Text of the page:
While this aggressive nature can create problems, which I will analyse later, Lacroix has the appropriate skills to perform the role well and it works well for Wolfsburg. Below are two examples that demonstrate Lacroix’s aggressive nature while defending.
In the first instance against Werder Bremen, the opposition inside forward had drifted infield and positioned himself in a good space between Wolfsburg’s lines. He is about to receive a pass into his feet but Lacroix has read the pass and has been able to intercept the ball before it can get to the man. He then can complete a short carry and then pop the ball off for his teammate.
In this second example against Eintracht Frankfurt, again an opposition player is positioned between the lines. Lacroix is assessing the situation and can read that the ball is about to be played to him, so he explodes into a short sprint so that he can intercept the pass and create not only a turnover but also a possible transition for Wolfsburg.
Lacroix is not only a good defender on the front foot but is also a solid defender when in his own area, averaging 2.49 blocks per 90 this season alongside the high number of tackles and interceptions. This is partly thanks to his quick acceleration, that he can block potential shots or passes in and around his box.
The images below against RB Leipzig show a good example of Lacroix’s quick acceleration proving to be an asset inside his own area, where Brooks has been bypassed and Lacroix is able to quickly shift across to slide tackle the onrushing forward player.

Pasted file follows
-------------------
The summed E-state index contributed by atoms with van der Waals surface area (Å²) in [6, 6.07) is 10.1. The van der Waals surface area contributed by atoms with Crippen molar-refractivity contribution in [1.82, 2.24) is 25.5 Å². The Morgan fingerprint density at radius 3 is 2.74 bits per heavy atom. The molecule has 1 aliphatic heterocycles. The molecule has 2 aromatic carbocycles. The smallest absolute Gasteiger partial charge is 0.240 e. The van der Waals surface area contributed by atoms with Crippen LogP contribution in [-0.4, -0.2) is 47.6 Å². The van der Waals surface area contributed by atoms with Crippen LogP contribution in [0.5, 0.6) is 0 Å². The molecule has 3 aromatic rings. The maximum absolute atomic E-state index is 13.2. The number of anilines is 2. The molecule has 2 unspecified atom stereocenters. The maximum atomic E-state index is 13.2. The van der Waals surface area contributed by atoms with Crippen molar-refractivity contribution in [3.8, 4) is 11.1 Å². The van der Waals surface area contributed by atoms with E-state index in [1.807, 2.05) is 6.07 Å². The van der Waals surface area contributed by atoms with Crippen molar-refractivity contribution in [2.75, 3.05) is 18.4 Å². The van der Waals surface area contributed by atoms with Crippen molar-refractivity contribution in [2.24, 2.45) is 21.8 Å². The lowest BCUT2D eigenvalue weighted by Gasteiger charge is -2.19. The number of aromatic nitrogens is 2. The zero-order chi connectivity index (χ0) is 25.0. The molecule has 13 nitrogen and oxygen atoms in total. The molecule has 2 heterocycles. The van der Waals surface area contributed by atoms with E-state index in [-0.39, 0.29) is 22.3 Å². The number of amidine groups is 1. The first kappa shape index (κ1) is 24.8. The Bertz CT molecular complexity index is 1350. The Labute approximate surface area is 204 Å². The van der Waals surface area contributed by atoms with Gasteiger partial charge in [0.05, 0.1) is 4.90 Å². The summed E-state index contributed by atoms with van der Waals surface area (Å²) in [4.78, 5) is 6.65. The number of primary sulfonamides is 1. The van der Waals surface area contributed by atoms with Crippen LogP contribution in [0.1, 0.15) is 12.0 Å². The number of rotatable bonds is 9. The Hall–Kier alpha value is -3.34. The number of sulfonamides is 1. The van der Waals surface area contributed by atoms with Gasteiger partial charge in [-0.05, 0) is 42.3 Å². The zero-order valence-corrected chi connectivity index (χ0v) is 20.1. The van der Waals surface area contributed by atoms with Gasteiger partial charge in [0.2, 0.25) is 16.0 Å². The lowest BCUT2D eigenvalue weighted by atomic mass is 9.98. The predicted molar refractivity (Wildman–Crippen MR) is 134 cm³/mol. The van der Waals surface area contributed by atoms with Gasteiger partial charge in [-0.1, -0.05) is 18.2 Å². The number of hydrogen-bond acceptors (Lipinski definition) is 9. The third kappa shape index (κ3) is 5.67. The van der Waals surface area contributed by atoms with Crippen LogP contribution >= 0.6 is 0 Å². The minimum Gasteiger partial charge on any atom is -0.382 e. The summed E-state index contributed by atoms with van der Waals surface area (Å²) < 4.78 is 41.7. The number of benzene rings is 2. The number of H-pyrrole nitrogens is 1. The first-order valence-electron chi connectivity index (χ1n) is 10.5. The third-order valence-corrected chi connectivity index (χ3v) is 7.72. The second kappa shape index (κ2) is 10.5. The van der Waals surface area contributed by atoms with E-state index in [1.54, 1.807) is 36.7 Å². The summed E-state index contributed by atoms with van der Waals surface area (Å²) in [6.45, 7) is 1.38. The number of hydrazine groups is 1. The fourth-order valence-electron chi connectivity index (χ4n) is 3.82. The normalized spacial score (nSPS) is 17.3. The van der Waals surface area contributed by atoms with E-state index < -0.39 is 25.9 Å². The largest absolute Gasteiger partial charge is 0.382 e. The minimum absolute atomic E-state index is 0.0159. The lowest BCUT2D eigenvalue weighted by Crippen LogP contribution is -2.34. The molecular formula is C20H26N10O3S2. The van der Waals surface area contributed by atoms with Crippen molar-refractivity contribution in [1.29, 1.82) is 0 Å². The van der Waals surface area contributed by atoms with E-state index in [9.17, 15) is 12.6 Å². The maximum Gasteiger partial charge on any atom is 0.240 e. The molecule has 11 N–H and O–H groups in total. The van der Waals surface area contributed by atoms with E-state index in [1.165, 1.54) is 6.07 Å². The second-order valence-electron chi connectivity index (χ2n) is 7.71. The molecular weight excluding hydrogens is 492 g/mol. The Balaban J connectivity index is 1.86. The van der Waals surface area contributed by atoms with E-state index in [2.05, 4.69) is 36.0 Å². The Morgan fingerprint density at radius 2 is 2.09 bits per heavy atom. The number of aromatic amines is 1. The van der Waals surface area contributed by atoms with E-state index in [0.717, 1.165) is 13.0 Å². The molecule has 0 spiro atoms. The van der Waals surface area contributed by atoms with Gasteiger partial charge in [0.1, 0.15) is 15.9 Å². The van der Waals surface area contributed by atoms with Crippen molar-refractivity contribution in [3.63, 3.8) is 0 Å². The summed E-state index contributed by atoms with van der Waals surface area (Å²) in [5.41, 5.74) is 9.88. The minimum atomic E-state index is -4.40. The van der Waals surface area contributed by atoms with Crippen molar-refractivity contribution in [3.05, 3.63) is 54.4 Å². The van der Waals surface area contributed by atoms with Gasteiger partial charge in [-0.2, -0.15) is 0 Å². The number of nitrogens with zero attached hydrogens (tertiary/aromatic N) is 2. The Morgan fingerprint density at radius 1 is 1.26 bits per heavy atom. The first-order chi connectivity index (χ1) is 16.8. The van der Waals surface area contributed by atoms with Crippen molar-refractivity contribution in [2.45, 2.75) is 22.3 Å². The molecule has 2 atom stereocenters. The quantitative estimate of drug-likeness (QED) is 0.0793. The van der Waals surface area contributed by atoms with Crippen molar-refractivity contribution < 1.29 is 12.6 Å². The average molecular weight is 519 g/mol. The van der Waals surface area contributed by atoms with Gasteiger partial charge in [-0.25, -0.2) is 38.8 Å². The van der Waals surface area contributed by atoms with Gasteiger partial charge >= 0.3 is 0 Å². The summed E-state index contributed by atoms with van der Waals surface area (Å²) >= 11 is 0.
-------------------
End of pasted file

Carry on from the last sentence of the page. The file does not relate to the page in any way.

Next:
Again, here is another example of the centre-back making an important contribution inside his own area. The Wolfsburg side are in defensive transition and Lacroix has to make a decision of whether to cover the front post runner or the far post runner, he initially decides the far post runner; making strides towards the back post.
This was until the cross was made to the man at the front post and Brooks does not get there. Lacroix quickly sprints across while the striker chests the ball down and is able to block the attempted volley brilliantly. The ability to get across when he was initially moving to cover the back post is very impressive and a great attribute for a defender to have.
Of course, at just 20 years of age, Lacroix is not a perfect defender and has areas to work on to become a top player. The main two weaknesses in Lacroix’s defensive game are his defending in wide areas, usually when isolated one-on-one and knowing what situations to be aggressive in.
With the Wolfsburg full-backs having the licence to get into attacking positions, it is only natural that the centre-backs will have to cover wide areas in defensive transitions at times. However, Lacroix is not so confident in wide areas and will sometimes mistime his challenges, get beaten easily by the winger, or foul.
The French defender tackles just 40% of the dribblers he faces and is dribbled past an average of 0.99 times per 90. He is also not very confident when in possession in wide areas and this can lead to a loss of possession through either a dispossession or a misplaced pass.